A simmering dispute over free movement within Kosovo erupted in violence today, with French troops fighting back hundreds of ethnic Albanians who were trying to cross into the Serbian part of this northern Kosovo town.
Amid curses, shoving and obscene gestures, dozens of French soldiers kept the ethnic Albanians from crossing a bridge over the Ibar River, while an equally agitated Serbian crowd jeered from the far side. At least four ethnic Albanians were arrested after fighting with soldiers. Three people were injured, including one woman who was driven off in an ambulance after being knocked down.
The violent protest, which continued for several hours, demonstrated the deep-rooted hatred between Kosovo's Serbs and ethnic Albanians. That hatred has started to turn on NATO troops, who are in the region to provide security.
Kosovska Mitrovica, a mining center 25 miles northwest of Pristina that is valued by Serbs and ethnic Albanians, is divided by the river into separate ethnic communities. Since the end of the Kosovo war in June, the central bridge has become a symbol of confrontation, with Serbs preventing ethnic Albanians from returning to live north of the river.
Stray gunshots rang out during the confrontation, and the rival groups separated by the French soldiers traded taunts and hurled rocks at each other. When the soldiers pushed back the ethnic Albanians, they were accused of siding with the Serbs on the other side.
Lt. Meriadic Raffray of the French forces said peacekeepers had been escorting limited numbers of ethnic Albanians across the bridge over the past few days. He accused ethnic Albanian extremists of trying "to provoke a reaction like this."
Local leaders of the Kosovo Liberation Army, the ethnic Albanian guerrilla group being disbanded under an agreement with NATO, led the protest and eventually persuaded the crowd to disperse after the four people arrested were freed.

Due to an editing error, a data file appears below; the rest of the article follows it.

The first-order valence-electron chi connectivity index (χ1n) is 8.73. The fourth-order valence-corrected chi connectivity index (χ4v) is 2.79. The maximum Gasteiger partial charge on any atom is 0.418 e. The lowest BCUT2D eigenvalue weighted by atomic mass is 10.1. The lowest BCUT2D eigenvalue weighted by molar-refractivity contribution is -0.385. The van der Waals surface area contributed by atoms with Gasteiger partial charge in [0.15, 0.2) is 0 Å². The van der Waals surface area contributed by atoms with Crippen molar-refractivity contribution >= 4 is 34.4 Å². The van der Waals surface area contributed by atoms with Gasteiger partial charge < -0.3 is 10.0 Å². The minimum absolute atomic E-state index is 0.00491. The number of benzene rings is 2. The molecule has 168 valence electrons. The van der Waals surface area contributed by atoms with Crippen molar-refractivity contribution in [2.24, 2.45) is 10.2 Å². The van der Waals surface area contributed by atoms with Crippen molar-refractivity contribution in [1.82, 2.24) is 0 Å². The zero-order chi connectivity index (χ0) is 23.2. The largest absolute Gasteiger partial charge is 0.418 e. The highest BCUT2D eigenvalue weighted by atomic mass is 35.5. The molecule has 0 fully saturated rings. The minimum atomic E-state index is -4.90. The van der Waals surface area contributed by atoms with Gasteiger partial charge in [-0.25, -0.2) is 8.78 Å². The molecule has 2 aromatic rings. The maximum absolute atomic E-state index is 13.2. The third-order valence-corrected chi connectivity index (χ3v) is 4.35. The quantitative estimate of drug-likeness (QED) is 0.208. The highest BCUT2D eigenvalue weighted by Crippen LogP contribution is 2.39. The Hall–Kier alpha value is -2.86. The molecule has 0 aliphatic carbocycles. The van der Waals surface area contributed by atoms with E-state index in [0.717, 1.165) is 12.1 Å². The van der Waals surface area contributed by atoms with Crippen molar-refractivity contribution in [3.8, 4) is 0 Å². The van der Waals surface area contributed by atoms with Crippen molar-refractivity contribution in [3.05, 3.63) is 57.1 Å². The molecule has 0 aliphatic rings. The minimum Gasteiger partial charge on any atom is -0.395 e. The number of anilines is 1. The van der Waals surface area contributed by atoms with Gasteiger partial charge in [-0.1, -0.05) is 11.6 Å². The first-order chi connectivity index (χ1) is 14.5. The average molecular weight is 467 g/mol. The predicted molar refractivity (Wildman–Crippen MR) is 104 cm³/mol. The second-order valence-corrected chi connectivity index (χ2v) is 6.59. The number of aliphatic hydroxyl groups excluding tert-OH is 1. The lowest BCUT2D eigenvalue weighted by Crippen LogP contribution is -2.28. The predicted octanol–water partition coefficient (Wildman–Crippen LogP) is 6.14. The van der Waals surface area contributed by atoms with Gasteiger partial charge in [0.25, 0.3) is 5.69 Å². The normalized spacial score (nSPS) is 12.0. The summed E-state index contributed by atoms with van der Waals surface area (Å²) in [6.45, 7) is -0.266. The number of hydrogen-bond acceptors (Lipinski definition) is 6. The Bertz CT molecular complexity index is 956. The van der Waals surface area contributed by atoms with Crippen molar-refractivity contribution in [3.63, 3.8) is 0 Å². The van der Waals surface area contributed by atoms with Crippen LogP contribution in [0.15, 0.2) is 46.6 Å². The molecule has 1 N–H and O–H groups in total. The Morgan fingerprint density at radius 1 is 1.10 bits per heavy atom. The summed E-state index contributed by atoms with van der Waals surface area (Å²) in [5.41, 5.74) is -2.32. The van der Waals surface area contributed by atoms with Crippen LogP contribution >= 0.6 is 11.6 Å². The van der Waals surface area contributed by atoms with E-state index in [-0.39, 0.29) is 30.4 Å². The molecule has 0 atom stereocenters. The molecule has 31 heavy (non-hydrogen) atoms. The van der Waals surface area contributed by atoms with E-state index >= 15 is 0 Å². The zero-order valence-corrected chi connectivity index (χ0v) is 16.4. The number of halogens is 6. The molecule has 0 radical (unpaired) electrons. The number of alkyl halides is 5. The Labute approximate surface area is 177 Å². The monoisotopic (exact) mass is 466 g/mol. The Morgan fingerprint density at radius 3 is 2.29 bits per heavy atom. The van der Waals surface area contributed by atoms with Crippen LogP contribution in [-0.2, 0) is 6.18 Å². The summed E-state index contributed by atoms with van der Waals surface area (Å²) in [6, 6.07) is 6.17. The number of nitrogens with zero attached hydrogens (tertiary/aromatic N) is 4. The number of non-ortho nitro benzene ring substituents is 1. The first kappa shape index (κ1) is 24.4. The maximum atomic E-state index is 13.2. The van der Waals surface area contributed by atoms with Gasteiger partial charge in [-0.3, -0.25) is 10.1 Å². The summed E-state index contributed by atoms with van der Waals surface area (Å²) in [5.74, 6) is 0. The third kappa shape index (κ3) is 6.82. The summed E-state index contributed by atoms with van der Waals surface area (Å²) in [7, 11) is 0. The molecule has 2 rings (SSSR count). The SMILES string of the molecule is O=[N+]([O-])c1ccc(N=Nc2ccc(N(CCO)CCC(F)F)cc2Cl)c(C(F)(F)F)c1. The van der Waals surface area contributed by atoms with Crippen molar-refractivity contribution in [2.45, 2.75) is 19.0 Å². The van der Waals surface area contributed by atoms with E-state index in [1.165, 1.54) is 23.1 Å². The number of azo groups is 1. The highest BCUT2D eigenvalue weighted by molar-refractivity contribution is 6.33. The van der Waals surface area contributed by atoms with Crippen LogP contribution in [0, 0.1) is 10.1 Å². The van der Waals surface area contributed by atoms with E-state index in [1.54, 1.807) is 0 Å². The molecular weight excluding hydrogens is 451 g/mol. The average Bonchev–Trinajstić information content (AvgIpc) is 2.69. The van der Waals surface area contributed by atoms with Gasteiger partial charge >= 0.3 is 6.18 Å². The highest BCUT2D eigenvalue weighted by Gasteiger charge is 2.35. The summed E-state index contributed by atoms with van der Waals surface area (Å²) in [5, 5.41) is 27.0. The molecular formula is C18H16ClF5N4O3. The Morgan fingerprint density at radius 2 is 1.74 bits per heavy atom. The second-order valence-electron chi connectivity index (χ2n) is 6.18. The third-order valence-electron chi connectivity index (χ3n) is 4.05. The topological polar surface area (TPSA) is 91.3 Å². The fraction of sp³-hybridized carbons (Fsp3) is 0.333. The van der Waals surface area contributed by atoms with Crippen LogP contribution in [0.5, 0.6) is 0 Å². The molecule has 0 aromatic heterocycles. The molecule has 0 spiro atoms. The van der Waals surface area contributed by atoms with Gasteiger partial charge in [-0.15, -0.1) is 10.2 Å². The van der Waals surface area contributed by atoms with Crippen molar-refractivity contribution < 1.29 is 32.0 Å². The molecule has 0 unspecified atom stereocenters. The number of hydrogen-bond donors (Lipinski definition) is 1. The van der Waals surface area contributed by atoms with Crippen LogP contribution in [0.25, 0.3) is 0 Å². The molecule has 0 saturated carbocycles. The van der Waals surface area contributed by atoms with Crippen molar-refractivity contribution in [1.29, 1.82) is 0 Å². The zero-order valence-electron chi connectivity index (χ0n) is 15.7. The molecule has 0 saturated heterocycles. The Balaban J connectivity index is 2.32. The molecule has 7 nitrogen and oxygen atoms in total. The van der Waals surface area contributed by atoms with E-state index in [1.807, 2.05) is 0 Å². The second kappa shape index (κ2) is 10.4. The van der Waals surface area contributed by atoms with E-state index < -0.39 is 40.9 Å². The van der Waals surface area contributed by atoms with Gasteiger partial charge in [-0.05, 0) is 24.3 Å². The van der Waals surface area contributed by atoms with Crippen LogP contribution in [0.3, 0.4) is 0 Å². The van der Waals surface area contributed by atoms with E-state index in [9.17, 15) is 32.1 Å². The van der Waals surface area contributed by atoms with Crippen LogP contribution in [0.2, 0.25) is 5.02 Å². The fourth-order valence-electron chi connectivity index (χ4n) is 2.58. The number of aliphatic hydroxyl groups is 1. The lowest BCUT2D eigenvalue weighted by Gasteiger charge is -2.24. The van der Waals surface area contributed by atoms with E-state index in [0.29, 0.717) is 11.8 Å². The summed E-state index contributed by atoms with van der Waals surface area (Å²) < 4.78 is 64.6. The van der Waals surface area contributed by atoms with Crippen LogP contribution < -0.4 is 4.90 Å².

The violence occurred amid growing concern over the safety of peacekeeping troops. A Russian soldier was shot in the leg Thursday by an unknown sniper. Ethnic Albanians accuse Russian mercenaries of having fought alongside Serbian forces in their campaign of massacres and expulsions against ethnic Albanians that precipitated the NATO air campaign against Yugoslavia.
The Serbs, in turn, have blamed NATO forces for failing to maintain peace or to prevent revenge attacks by ethnic Albanians. Some 160,000 Serbs have fled the province in the past two months.
The KLA leadership, however, told a rally of several thousand people in Podujevo, 18 miles east of Kosovska Mitrovica, that NATO was the ally of the Kosovo people.
"These are allies people respect and will always remember for what they did for us," said Hashim Thaqi, the former rebel now heading an interim ethnic Albanian administration in Kosovo.
He said the KLA would be transformed into a Kosovo army to defend the country when NATO leaves. He also said his leadership supported independence for Kosovo after a three-year transition period. The West, however, has urged Kosovo to pursue autonomy rather than independence from Yugoslavia.
Another popular ethnic Albanian leader, Ibrahim Rugova, also said in an interview with Germany's Der Spiegel magazine that Yugoslavia will never regain control of Kosovo, even if President Slobodan Milosevic is ousted. Rugova, the self-styled president of an unrecognized Kosovo republic, said the Serbs had lost their claim to Kosovo through the repression and acts of brutality committed by the Serb-led Yugoslav army and police before NATO intervened.